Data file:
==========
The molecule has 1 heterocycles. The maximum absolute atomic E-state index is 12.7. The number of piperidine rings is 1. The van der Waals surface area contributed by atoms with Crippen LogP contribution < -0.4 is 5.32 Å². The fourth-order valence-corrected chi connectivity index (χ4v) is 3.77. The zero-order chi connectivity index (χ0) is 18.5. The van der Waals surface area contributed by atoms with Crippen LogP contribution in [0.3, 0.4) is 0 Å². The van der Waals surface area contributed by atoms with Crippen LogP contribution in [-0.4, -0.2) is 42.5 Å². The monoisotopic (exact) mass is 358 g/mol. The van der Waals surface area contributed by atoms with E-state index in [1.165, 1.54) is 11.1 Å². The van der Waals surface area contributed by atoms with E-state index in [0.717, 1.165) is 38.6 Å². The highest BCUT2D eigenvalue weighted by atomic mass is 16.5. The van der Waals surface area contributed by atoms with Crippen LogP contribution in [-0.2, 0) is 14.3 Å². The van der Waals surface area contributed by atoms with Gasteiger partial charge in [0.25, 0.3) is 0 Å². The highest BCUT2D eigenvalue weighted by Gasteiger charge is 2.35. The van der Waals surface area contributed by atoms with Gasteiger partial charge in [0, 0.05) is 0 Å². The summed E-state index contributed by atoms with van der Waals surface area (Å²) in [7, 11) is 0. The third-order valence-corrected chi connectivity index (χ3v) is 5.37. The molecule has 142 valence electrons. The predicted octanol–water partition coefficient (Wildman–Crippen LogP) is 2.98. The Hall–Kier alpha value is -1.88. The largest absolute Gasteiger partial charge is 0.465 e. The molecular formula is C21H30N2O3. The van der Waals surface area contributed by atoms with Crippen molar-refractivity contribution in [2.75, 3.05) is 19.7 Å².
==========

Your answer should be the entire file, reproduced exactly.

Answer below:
The molecule has 1 heterocycles. The maximum absolute atomic E-state index is 12.7. The number of piperidine rings is 1. The van der Waals surface area contributed by atoms with Crippen LogP contribution < -0.4 is 5.32 Å². The fourth-order valence-corrected chi connectivity index (χ4v) is 3.77. The zero-order chi connectivity index (χ0) is 18.5. The van der Waals surface area contributed by atoms with Crippen LogP contribution in [0.3, 0.4) is 0 Å². The van der Waals surface area contributed by atoms with Crippen LogP contribution in [-0.4, -0.2) is 42.5 Å². The monoisotopic (exact) mass is 358 g/mol. The van der Waals surface area contributed by atoms with E-state index in [1.165, 1.54) is 11.1 Å². The van der Waals surface area contributed by atoms with E-state index in [0.717, 1.165) is 38.6 Å². The highest BCUT2D eigenvalue weighted by atomic mass is 16.5. The van der Waals surface area contributed by atoms with Crippen LogP contribution in [-0.2, 0) is 14.3 Å². The van der Waals surface area contributed by atoms with Gasteiger partial charge in [0.25, 0.3) is 0 Å². The highest BCUT2D eigenvalue weighted by Gasteiger charge is 2.35. The van der Waals surface area contributed by atoms with Gasteiger partial charge in [0, 0.05) is 0 Å². The summed E-state index contributed by atoms with van der Waals surface area (Å²) in [7, 11) is 0. The third-order valence-corrected chi connectivity index (χ3v) is 5.37. The molecule has 142 valence electrons. The predicted octanol–water partition coefficient (Wildman–Crippen LogP) is 2.98. The Hall–Kier alpha value is -1.88. The largest absolute Gasteiger partial charge is 0.465 e. The molecular formula is C21H30N2O3. The van der Waals surface area contributed by atoms with Crippen molar-refractivity contribution in [2.75, 3.05) is 19.7 Å².